Continuous retinoic acid induces the differentiation of mature regulatory monocytes but fails to induce regulatory dendritic cells
1 Department of Veterinary Biosciences, The Ohio State University, College of Veterinary Medicine, 370 Veterinary Medical Academic Building, 1900 Coffey Road, Columbus, OH 43210, USA
2 Division of Medical Laboratory Science, School of Health and Rehabilitation Sciences, School of Health and Rehabilitation Science, The Ohio State University, Columbus, OH 43210, USA
3 Division of Epidemiology, College of Public Health, The Ohio State University, Columbus, OH 43210, USA
BMC Immunology 2014, 15:8 doi:10.1186/1471-2172-15-8Published: 18 February 2014
Myeloid cells (MC) have potent immunoregulatory abilities that can be therapeutically useful to treat inflammatory disease. However, the factors which promote regulatory myeloid cell differentiation remain poorly understood. We have previously shown that estriol (E3) induces mature regulatory dendritic cells in vivo. To determine whether additional steroid hormones could induce mature regulatory myeloid cells, we investigated the effects of retinoic acid (RA) on MCs. Retinoic acid is a steroid hormone important in regulating mucosal immunity in the gut and promoting myeloid differentiation. We hypothesized that the presence of RA during differentiation would promote the formation of mature regulatory myeloid cells (MCregs).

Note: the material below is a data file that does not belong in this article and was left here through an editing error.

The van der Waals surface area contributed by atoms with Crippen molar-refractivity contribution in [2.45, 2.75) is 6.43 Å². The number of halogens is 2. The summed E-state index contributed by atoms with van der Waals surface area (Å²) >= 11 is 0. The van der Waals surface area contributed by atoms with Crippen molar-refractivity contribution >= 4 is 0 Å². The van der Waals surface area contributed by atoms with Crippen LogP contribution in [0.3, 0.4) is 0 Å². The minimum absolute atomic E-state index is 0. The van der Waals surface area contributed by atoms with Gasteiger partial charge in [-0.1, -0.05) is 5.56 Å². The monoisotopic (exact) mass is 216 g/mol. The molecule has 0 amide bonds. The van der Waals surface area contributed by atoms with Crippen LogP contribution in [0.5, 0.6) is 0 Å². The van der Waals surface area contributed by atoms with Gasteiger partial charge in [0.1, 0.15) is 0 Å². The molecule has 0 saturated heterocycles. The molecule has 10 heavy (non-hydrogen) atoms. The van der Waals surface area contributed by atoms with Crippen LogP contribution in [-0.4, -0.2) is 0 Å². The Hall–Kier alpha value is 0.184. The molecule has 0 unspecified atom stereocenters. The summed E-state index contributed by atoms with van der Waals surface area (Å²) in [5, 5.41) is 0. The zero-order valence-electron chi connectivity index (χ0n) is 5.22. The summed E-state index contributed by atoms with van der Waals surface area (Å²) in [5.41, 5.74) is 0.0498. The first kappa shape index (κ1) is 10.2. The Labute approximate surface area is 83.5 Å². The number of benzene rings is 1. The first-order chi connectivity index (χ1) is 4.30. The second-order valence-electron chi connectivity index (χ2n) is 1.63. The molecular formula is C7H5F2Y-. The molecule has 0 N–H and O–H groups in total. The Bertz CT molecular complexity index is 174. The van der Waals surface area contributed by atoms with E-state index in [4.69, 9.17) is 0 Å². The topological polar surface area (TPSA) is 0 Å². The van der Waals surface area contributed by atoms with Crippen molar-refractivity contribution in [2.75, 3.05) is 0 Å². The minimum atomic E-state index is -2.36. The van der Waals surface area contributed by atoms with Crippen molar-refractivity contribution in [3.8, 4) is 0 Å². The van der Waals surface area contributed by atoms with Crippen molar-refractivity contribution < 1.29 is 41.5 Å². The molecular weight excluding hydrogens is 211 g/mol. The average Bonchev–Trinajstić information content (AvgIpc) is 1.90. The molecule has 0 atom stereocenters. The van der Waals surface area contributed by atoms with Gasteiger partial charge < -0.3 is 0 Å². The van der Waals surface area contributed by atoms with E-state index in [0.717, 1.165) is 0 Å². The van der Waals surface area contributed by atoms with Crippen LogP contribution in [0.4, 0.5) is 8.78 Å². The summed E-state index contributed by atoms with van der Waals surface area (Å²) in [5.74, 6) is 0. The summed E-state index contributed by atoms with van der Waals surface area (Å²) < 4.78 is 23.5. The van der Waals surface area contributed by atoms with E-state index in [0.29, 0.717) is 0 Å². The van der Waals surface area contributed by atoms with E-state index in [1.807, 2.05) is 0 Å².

To determine RA’s ability to induce regulatory myeloid cells, we differentiated bone marrow progenitor cells with granulocytic-macrophage colony-stimulating factor (GM-CSF) under the influence of RA. We found that day 7 MCs differentiated in the presence of RA had an increase in the percent positive and relative expression levels of both maturation (CD80, CD86, and MHCII) and inhibitory (PD-L1 and PD-L2) markers compared to control cells. Functionally, these day 7 RA MCs expressed increased intracellular IL-10, induced regulatory T cells in vitro compared to controls and suppressed the proliferation of responder immune cells even after inflammatory challenge with LPS.
RA induced mature regulatory myeloid cells that were suppressive and had a CD11b+ CD11c-Ly6C low/intermediate monocyte phenotype. Surprisingly, RA CD11c+ dendritic cells were not suppressive and could contribute to enhanced proliferation. These results suggest that continuous RA has unique effects on different myeloid populations during monopoeisis and dendropoiesis and promotes a population of regulatory monocytes.